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  1. Options Pricing: Introduction
  2. Options Pricing: A Review of Basic Terms
  3. Options Pricing: The Basics of Pricing
  4. Options Pricing: Intrinsic Value and Time Value
  5. Options Pricing: Factors That Influence Option Price
  6. Options Pricing: Distinguishing Between Option Premiums and Theoretical Value
  7. Options Pricing: Modeling
  8. Options Pricing: Black-Scholes Model
  9. Options Pricing: Cox-Rubinstein Binomial Option Pricing Model
  10. Options Pricing: Put/Call Parity
  11. Options Pricing: Profit and Loss Diagrams
  12. Options Pricing: The Greeks
  13. Options Pricing: Conclusion

It's important to differentiate between an option premium and its theoretical value. As discussed previously, the option premium is the price the option buyer pays in order to have the right granted by the option – and the money the seller receives in exchange for writing the option.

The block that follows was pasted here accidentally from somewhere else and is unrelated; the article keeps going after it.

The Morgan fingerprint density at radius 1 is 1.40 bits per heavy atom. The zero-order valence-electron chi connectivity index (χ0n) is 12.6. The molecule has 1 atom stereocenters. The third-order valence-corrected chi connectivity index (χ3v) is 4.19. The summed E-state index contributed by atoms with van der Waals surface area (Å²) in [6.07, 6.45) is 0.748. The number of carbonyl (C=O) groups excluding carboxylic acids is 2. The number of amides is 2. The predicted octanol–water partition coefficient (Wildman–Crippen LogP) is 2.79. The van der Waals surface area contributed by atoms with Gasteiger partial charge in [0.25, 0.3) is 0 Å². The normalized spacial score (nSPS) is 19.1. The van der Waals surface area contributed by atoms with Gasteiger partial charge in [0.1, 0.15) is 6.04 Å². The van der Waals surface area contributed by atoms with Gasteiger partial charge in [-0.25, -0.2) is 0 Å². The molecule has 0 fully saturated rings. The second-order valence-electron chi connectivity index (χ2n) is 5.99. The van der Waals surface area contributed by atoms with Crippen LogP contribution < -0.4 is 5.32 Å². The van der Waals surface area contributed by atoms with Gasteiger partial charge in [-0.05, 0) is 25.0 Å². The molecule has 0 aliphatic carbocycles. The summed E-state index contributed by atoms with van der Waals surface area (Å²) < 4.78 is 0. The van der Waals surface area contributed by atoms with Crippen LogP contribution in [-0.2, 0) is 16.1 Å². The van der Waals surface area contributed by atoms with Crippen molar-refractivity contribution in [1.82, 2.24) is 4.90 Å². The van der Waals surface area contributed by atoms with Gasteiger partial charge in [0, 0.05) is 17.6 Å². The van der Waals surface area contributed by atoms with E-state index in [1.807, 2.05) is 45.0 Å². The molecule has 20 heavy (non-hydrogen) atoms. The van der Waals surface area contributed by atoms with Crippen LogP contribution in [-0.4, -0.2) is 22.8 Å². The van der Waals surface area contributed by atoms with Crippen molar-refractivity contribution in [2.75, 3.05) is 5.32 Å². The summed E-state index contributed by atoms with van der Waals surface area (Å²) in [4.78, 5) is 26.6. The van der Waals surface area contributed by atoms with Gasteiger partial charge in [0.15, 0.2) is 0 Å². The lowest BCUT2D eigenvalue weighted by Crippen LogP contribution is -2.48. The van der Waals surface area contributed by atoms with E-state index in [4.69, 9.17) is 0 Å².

The theoretical value (or fair value) of an option, on the other hand, is the estimated value of an option derived from a mathematical model, such as the Black-Scholes model. It's what an option should currently be worth using all the known inputs, such as the underlying price, strike price and days until expiration. These factors often change during an option's lifetime, and some fluctuate in value on a continuing basis throughout any trading session.

A pricing model creates theoretical values, but they're just that – theoretical. Specific values for each factor can be used to predict an option contract's theoretical value at a given point in the future. When options are first listed on a stock, for example, the market makers don't know what sort of implied volatility to use, so they make educated guesses (theoretical values). The implied volatility then changes based upon the supply and demand for the options.

The next few chapters in this tutorial cover some of the different types of models that investors use for option pricing. 

 


Options Pricing: Modeling
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